Head vs. Heart: The Legitimacy of Moral Truths in the Works of Philip Sidney College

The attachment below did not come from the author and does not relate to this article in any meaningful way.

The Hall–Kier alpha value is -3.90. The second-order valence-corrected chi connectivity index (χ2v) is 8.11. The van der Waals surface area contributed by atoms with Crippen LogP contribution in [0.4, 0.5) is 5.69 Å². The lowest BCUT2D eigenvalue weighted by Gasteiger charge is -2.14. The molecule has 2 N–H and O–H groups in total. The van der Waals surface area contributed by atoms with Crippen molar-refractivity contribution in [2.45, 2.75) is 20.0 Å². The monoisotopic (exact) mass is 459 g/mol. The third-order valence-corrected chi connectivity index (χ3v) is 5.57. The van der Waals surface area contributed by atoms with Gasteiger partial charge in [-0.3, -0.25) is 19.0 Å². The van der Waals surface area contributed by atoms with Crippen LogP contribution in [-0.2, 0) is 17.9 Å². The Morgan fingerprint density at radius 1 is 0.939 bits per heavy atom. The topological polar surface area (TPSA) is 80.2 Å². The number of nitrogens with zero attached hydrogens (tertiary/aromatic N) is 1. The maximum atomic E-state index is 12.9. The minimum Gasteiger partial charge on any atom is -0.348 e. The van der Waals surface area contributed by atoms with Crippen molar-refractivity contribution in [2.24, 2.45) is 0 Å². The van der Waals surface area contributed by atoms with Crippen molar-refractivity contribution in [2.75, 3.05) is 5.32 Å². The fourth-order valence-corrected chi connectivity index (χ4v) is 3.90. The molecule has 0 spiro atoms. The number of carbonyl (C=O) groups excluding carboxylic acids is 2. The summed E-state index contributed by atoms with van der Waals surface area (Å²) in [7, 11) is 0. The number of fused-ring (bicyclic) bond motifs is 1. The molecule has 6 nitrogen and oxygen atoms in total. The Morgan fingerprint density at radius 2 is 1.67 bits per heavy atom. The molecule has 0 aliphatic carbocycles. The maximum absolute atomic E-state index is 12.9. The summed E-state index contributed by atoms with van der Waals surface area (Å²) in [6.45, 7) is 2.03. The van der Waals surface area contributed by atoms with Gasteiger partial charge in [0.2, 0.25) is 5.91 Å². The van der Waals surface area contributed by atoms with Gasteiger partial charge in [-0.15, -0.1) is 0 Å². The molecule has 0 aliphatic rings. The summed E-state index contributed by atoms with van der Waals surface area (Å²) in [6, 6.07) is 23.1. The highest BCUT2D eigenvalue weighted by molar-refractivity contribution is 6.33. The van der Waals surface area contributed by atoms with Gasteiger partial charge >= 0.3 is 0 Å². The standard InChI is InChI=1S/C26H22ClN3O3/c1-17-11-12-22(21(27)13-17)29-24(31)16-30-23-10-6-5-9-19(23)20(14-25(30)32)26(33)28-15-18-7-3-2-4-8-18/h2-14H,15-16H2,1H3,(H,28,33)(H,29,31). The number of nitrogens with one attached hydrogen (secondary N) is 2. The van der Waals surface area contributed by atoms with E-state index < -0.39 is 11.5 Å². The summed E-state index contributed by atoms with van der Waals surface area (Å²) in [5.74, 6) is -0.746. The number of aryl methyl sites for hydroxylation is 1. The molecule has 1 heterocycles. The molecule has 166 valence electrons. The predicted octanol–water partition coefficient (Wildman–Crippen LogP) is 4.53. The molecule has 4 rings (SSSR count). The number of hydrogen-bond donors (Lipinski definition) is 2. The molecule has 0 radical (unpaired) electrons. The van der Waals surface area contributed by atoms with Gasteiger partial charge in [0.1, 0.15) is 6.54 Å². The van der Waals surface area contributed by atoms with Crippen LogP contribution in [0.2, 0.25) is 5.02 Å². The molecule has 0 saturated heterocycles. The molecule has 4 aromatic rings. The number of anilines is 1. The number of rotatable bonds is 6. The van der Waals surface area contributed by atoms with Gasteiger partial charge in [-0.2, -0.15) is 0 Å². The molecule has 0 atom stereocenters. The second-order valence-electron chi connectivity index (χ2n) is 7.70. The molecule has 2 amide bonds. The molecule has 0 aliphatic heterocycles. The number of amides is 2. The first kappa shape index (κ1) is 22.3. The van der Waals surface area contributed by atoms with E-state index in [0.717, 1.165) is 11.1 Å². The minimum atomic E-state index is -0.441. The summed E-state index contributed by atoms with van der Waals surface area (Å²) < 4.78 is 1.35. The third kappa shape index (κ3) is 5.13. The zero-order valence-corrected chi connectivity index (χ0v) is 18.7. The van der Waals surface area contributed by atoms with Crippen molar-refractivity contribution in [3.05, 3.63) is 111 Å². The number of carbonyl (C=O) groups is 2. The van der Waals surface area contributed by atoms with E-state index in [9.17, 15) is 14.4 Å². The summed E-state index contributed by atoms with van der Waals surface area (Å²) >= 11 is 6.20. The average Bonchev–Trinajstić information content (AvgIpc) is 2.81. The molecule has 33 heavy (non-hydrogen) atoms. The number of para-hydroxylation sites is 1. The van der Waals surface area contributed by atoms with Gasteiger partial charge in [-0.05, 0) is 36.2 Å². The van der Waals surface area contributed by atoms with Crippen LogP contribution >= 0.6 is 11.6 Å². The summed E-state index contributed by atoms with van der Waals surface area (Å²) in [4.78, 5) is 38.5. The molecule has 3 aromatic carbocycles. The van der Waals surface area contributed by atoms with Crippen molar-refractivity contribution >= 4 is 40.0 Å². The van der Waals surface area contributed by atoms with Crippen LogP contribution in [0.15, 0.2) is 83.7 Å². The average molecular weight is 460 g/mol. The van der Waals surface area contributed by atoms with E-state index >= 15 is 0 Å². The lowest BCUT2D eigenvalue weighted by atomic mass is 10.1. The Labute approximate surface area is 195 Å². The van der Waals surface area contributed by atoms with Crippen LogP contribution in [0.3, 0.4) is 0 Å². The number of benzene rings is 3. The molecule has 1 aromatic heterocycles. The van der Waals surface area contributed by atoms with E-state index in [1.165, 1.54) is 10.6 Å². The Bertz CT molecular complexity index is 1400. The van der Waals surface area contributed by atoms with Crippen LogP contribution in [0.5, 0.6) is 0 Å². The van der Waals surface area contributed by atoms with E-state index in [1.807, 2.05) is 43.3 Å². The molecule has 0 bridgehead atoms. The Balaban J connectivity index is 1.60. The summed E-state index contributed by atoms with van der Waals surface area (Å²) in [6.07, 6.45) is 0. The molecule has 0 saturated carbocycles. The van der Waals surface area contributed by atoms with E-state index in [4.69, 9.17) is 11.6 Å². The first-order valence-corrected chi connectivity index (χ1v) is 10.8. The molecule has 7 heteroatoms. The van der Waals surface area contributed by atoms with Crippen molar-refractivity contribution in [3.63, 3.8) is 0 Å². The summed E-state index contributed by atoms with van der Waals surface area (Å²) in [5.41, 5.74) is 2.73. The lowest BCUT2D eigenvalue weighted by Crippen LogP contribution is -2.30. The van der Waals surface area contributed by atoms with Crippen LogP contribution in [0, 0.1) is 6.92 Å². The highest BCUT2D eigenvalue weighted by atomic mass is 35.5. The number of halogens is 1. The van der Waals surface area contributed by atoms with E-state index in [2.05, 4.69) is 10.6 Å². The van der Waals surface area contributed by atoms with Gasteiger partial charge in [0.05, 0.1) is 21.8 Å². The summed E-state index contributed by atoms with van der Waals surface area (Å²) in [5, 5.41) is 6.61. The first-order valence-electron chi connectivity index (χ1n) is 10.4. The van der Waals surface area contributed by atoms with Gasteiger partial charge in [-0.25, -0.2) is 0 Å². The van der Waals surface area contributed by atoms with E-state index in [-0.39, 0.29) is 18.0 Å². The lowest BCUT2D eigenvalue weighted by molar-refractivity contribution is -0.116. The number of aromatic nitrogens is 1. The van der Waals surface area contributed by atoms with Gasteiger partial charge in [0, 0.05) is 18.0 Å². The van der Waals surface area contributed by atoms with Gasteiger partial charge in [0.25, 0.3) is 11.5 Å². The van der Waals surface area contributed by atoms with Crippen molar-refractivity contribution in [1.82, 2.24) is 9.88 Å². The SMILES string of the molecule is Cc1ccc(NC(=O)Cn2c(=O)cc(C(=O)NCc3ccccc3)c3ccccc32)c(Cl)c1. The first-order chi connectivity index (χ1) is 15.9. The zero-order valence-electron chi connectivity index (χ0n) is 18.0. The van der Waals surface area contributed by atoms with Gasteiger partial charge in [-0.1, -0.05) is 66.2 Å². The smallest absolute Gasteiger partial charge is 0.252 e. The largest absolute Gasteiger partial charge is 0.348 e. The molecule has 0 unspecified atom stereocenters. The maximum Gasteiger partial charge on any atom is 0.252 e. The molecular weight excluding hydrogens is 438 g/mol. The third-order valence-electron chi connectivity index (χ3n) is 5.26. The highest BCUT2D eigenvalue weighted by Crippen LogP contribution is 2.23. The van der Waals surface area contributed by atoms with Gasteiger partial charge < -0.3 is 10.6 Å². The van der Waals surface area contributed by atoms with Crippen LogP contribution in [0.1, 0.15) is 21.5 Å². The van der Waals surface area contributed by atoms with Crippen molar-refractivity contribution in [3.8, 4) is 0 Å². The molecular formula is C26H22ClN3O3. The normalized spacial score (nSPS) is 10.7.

Since the Greek philosopher Plato banned them from his ideal commonwealth, poets such as Sir Philip Sidney have attempted to defend their work by arguing that poetry and its use of language combine the liveliness of history and the ethical focus of philosophy while simultaneously rousing readers to virtue. Plato believed that poets stirred up unworthy emotions that strayed from reason and logic, making poetry unnecessary and possibly detrimental to the stability of his harmonious society. Yet, Sir Philip Sidney persuasively combats these widespread claims against the legitimacy of poetry by arguing that poetry can be used as a guide for morality and virtue in his piece The Defense of Poesy. In particular, Sidney focuses on two of these controversies: “First that there be many other fruitful knowledge’s that a man might better spend his time in them than in this. [And] Secondly, that it is the mother of lies”(967). While Sydney addresses his responses to each of these claims within this piece, more significantly, he uses the characterization of Astrophil in Astrophil and Stella and the comedic elements of The Countess of Pembroke’s Arcadia to exemplify his belief that the significance of fiction lies in its ability to imitate...
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